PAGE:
Gross value added (GVA) for the country declined by 22.8 per cent, manufacturing
by 39.3 per cent, and mining by 23.3 per cent. Gross fixed capital formation (GFCF) contracted 52.9%, electricity 7 per cent, and construction activities 50.3 per cent. Agriculture and allied activities, meanwhile, were a bright spot, growing 3.4 per cent during the quarter.
India is not alone in reporting dismal GDP numbers
. Even as China managed to buck the trend and, in fact, see an expansion of 3.20 per cent during the April-June quarter, the UK’s economy shrank 21.7 per cent, Germany’s by 10.10 per cent, and the US’ by 9.10 per cent.
The official figures were broadly in line with estimates by various agencies, all of which had forecast a decline in GDP during the quarter, though they had different in the extent of drop
— from 15 per cent to 35 per cent.
Former chief statistician Pronab Sen had projected a GDP contraction of 25 per cent to 35 per cent but cautioned that the NSO might come up with a much lower contraction
(15-16 per cent) because corporate data would be used as proxy for the informal sector.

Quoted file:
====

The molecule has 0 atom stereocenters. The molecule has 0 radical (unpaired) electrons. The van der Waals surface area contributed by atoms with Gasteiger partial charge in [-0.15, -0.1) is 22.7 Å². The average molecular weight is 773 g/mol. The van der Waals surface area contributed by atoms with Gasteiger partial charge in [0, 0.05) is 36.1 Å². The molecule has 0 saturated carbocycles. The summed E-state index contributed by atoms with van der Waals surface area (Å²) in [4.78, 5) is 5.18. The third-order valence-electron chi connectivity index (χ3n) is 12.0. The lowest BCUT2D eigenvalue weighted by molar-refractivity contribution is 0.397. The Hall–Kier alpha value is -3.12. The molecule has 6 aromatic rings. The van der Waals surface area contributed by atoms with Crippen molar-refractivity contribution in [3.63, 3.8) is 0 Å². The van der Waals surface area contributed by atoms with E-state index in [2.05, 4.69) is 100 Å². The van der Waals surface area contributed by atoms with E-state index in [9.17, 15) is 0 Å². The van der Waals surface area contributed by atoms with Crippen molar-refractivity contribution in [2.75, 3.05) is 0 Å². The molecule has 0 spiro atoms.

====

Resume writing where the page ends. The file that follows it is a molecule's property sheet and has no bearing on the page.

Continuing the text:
ICRA Principal Economist Aditi Nayar, who had estimated a 25 per cent fall, had said: “We caution that the divergence in the performance of the formal and informal sectors might not get fully represented in the GDP data, given the lack of adequate proxies for the latter.”
Economists surveyed by Bloomberg
as of Friday had estimated a 19.2 per cent GDP decline in the quarter. Bloomberg
had quoted HSBC Holdings Plc Chief India Economist Pranjul Bhandari as saying: “The statistics office could announce GDP contraction of 17.5% year-on-year, which could subsequently be revised to a 25 per cent contraction when the informal sector survey is available.”
The lockdown and the gradual unlock in several states contributed to a sharp 40.7 per cent year-on-year contraction in manufacturing
volumes, according to ICRA’s Nayar.
India Ratings had projected a 17.03 per cent fall. “Business disruption from March to May has been so severe for production, supply/trade, and activities, especially in sectors like aviation, tourism, hotels and hospitality, that FY21 GDP growth
is expected to contract for the first time since FY80,” said India Ratings Chief Economist Devendra Pant.
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